OTTAWA/VANCOUVER (Reuters) - A strike at Canadian Pacific Railway Ltd, Canada’s second biggest railway, won’t end until Friday at the earliest after the Liberal opposition in Parliament said it would follow rules that would delay passage of back-to-work legislation.
The House of Commons passed the Conservative government’s bill in the early hours of Wednesday, as the nationwide work stoppage by members of the Teamsters union idled CP freight shipments for an eighth day.
Labour Minister Lisa Raitt had said she hoped train service would resume on Thursday, but that target became unreachable with the Liberals preventing the Senate from taking up the bill immediately.
Raitt said service could not resume on Thursday unless the Liberals change their minds.
“The clock is ticking, and it’s on their conscience, these senators who have determined that they’re not going to help us with back-to-work legislation,” she told reporters.
She said she had no idea when trains could start rolling again but said it was possible on Friday if the Senate passed the bill at all stages on Thursday.
Raitt later asked both sides to go back to work before the legislation received final approval.
“It’s always in the hands of the parties to return to work so ... I’m asking CP Rail and the Teamsters to voluntarily return to work on Friday knowing they have to get their operations up and running,” she told reporters.
Liberal Senate leader James Cowan will not let the upper house take up the measure right away, according to party spokesman Marc Roy, and leader Bob Rae said he would insist that the upper house take the time to bring in witnesses.
Because of the Conservative majority in the Senate, the bill’s passage is assured, but opposition senators must agree to waive normal rules if it is to be fast-tracked.
Canada’s two main opposition parties, the New Democrats and the Liberals, have criticized Ottawa for repeatedly stepping in to halt strikes, saying the government was trampling on workers’ rights. The Conservatives say their actions are needed to protect a fragile economy still emerging from recession.
The strike has stopped CP’s freight operations across Canada since May 23 when 4,800 unionized locomotive engineers, conductors and rail controllers walked off the job over the company’s plan to cut pension payments.
With their products are stranded in warehouses and silos or on the railroad’s tracks, CP’s customers have urged the government to end the strike.
Ottawa did not need much prodding and introduced the back-to-work bill on Monday. Raitt has said a strike at CP would cost C$540 million ($525 million) in economic activity each week.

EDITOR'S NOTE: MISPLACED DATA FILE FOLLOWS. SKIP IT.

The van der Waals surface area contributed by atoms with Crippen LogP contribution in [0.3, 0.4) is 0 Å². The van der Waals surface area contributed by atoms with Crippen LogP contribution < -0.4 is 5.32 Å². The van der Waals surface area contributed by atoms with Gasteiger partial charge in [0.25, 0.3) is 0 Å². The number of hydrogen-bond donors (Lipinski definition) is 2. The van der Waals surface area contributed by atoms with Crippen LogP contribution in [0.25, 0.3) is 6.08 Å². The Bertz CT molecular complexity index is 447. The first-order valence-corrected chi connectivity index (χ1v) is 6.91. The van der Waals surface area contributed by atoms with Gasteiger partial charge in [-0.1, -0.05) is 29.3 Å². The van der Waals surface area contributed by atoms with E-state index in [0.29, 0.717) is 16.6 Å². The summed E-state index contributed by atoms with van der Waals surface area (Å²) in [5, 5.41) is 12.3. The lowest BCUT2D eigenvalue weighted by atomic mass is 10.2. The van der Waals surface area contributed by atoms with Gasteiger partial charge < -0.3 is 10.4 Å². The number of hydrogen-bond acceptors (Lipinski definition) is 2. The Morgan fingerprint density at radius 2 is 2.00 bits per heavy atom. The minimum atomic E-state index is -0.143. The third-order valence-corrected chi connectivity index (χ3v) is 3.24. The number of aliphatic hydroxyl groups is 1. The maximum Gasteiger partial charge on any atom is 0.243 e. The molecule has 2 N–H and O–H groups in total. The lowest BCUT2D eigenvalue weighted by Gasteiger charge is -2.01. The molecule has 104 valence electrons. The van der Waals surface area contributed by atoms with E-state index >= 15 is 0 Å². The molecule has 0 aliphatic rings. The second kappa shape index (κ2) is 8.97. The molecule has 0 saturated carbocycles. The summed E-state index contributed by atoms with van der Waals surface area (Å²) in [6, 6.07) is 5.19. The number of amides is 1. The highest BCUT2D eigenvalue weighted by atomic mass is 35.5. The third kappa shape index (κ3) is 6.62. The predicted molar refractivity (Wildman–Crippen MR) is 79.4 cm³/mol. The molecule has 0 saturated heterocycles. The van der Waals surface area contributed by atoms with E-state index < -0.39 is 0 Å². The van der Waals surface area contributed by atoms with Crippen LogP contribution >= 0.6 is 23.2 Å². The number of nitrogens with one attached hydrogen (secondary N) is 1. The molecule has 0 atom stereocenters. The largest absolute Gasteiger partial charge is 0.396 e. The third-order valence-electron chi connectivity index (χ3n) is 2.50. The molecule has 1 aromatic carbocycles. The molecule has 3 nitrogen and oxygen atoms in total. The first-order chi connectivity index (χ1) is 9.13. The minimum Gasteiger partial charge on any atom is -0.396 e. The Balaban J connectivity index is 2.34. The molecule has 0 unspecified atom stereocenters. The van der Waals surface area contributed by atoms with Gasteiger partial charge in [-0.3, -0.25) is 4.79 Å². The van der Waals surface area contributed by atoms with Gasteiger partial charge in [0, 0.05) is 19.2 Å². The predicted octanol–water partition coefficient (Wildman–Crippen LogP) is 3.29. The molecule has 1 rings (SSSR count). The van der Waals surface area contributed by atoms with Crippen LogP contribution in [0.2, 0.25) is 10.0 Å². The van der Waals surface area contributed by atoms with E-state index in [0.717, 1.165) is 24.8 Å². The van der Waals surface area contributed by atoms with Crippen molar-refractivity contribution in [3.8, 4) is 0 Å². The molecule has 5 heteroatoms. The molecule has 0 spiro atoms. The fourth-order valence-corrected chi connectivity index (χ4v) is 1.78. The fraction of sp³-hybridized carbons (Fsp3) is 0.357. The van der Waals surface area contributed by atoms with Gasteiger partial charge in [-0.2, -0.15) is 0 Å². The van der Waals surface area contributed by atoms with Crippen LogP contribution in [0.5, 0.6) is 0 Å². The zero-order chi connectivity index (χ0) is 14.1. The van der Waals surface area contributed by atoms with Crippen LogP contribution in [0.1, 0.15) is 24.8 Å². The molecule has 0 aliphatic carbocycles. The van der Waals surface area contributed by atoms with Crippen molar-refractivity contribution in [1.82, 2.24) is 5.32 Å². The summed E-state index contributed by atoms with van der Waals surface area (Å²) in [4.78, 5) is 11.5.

Honda Motor Co Ltd, which assembles vehicles in Ontario, said it had to cut overtime work as it tries to balance production with the firm’s capacity to store vehicles.
“Until CP resumes normal operations, Honda is not able to ship vehicles out by rail,” said spokeswoman Maki Inoue.
The Liberals will allow debate to begin on Thursday in the Senate. If it passes the bill later that day, its provisions would take effect 12 hours later, meaning workers won’t have to report back to their jobs until Friday.
Roy challenged the idea that the Liberals were delaying the bill, since formal rules provide for bills to be taken up only two days after passing the House, and the party was allowing that to be shortened to a single day.
Raitt said there was a tradition of letting rush legislation to go through the Senate within a day of passing the House. “It’s irresponsible. It’s outrageous,” Raitt said of the Liberal tactics, saying they would cost the economy C$80 million a day.
The striking Teamsters workers have been without a contract since December 31, 2011. The main disagreement is over CP demands to cut back on pension costs.
The back-to-work bill makes provision for Ottawa to appoint an arbitrator, who has 90 days to work with both parties to craft a compromise contract, which will then be imposed.
The strike comes at a difficult time for CP, whose chief executive and chairman quit less than two weeks ago after losing a boardroom dust-up with the company’s largest shareholder.
The shareholder, Pershing Square Capital Management, has vowed to improve CP’s operating performance, which is the weakest in the industry.
CP’s stock was down 1.4 percent at C$75.70 on the Toronto Stock Exchange on Wednesday afternoon, in line with a generally weaker market.
Additional reporting by Louise Egan and David Ljunggren in Ottawa and Euan Rocha in Toronto; Editing by Frank McGurty